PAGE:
Bad head gasket --Internal coolant leaks are most often due to a bad head gasket. The head gasket may leak coolant into a cylinder, or into the crankcase. Coolant leaks into the crankcase dilute the oil and can damage the bearings in your engine. A head gasket leaking coolant into a cylinder can foul the spark plug, and create a lot of white smoke in the exhaust. Adding sealer to the cooling system may plug the leak if it is not too bad, but eventually the head gasket will have to be replaced.

If you suspect a head gasket leak, have the cooling system pressure tested. If it fails to hold pressure, there is an internal leak. A "block tester" can also be used to diagnose a leaky head gasket. This device draws air from the cooling system into a chamber that contains a special blue colored leak detection liquid. Combustion gases will react with the liquid and cause it to change color from blue to green if the head gasket is leaking.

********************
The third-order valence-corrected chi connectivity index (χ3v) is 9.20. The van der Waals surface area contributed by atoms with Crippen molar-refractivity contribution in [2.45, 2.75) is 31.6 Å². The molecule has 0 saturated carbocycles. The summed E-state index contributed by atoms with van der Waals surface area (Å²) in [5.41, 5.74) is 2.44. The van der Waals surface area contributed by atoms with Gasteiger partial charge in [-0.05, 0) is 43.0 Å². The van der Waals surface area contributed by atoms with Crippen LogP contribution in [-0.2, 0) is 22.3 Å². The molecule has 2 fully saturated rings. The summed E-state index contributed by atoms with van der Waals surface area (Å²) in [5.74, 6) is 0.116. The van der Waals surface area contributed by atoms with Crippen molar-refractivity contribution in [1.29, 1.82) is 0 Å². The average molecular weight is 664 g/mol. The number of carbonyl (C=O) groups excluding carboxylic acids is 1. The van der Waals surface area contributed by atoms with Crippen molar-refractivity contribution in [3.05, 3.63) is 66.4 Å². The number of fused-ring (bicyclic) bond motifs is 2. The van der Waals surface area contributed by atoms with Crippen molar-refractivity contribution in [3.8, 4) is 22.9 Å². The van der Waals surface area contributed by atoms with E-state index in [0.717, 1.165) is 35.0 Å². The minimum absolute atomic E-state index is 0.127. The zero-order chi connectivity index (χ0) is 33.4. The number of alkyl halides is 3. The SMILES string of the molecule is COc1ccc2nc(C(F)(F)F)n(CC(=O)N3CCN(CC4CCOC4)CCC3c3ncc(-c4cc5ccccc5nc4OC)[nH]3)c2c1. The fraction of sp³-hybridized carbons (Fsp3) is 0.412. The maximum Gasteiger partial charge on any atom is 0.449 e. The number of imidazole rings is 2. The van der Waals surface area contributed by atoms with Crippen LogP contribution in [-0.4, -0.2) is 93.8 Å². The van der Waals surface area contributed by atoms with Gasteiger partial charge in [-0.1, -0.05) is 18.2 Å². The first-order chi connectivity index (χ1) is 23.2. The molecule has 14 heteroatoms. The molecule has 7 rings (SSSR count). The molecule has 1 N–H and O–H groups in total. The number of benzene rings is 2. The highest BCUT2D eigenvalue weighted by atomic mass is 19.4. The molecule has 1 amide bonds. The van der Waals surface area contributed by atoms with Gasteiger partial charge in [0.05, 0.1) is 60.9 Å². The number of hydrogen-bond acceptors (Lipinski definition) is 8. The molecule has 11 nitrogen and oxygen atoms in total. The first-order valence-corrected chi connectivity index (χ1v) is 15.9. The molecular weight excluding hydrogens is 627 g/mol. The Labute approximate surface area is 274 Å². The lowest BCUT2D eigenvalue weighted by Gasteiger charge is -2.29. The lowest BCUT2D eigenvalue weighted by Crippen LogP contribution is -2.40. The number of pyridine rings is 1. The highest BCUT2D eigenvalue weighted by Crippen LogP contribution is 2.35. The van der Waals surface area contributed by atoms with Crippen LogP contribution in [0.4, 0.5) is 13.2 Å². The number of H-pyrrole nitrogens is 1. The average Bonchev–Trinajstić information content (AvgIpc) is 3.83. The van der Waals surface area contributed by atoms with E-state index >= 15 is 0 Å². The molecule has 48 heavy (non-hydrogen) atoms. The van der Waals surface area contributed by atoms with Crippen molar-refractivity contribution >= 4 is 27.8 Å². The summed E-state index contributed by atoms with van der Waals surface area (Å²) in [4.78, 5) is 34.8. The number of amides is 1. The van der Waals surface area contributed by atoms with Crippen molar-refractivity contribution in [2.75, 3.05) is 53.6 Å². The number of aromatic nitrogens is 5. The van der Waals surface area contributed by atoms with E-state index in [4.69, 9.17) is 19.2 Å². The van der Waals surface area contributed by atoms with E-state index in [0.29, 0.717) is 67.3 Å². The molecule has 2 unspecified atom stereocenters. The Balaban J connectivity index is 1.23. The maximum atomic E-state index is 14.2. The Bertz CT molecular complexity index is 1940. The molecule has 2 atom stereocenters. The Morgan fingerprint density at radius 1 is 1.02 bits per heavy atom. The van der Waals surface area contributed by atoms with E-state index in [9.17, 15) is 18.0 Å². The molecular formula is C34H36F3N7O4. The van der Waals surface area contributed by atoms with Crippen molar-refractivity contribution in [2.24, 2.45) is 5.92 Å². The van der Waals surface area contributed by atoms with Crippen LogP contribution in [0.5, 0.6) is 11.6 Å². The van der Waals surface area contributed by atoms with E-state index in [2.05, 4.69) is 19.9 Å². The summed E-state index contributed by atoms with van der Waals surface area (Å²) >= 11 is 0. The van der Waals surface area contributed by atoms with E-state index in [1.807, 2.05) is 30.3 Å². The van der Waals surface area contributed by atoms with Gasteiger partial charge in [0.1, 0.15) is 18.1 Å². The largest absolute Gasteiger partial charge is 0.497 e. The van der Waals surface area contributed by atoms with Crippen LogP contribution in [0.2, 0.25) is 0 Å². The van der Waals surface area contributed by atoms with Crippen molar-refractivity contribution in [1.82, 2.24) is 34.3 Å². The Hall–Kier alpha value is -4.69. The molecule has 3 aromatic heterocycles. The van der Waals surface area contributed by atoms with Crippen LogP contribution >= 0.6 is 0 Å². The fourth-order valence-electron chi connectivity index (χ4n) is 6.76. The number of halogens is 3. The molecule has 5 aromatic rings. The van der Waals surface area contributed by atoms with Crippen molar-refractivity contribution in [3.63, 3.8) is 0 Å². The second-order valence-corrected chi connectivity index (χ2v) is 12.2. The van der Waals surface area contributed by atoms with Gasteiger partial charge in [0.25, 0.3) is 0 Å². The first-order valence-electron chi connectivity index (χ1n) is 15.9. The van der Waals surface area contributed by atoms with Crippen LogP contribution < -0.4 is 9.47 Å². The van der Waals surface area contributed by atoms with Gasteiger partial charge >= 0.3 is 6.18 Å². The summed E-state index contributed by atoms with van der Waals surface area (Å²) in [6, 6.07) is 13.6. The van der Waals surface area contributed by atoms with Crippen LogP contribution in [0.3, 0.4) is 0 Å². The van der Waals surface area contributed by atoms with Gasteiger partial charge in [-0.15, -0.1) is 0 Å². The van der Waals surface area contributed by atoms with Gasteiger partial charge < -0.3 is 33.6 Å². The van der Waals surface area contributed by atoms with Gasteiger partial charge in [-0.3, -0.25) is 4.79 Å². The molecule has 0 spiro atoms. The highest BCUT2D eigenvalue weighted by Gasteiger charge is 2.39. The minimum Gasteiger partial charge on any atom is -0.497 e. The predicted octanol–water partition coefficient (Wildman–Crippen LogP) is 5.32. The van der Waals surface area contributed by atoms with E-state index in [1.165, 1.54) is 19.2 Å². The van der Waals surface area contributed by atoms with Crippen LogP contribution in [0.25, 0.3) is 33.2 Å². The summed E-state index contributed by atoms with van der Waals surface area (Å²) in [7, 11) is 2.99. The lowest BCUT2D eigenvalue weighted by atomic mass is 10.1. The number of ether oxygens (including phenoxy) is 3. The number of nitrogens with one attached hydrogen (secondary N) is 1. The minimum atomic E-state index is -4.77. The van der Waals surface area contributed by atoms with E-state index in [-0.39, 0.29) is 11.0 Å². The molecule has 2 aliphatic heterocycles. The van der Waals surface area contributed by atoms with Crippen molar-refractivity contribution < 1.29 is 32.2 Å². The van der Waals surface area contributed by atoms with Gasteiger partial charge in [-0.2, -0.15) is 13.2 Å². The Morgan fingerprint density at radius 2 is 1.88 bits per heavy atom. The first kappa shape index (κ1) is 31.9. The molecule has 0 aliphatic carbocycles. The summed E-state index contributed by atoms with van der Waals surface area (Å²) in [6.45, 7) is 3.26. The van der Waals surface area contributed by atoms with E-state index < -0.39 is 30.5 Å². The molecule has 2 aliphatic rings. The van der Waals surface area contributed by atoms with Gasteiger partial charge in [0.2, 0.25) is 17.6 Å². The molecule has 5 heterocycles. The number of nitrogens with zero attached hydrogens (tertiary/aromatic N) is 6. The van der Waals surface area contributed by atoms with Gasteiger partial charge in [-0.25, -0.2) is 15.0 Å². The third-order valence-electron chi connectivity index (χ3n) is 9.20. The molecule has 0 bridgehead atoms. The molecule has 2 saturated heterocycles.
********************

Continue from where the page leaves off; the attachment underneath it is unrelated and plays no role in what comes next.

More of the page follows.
Head gasket failures are often the result of engine overheating (which may have occurred because of a coolant leak elsewhere in the cooling system, a bad thermostat, or an electric cooling fan not working). When the engine overheats, thermal expansion can crush and damage portions of the head gasket. This damaged areas may then start to leak combustion pressure and/or coolant.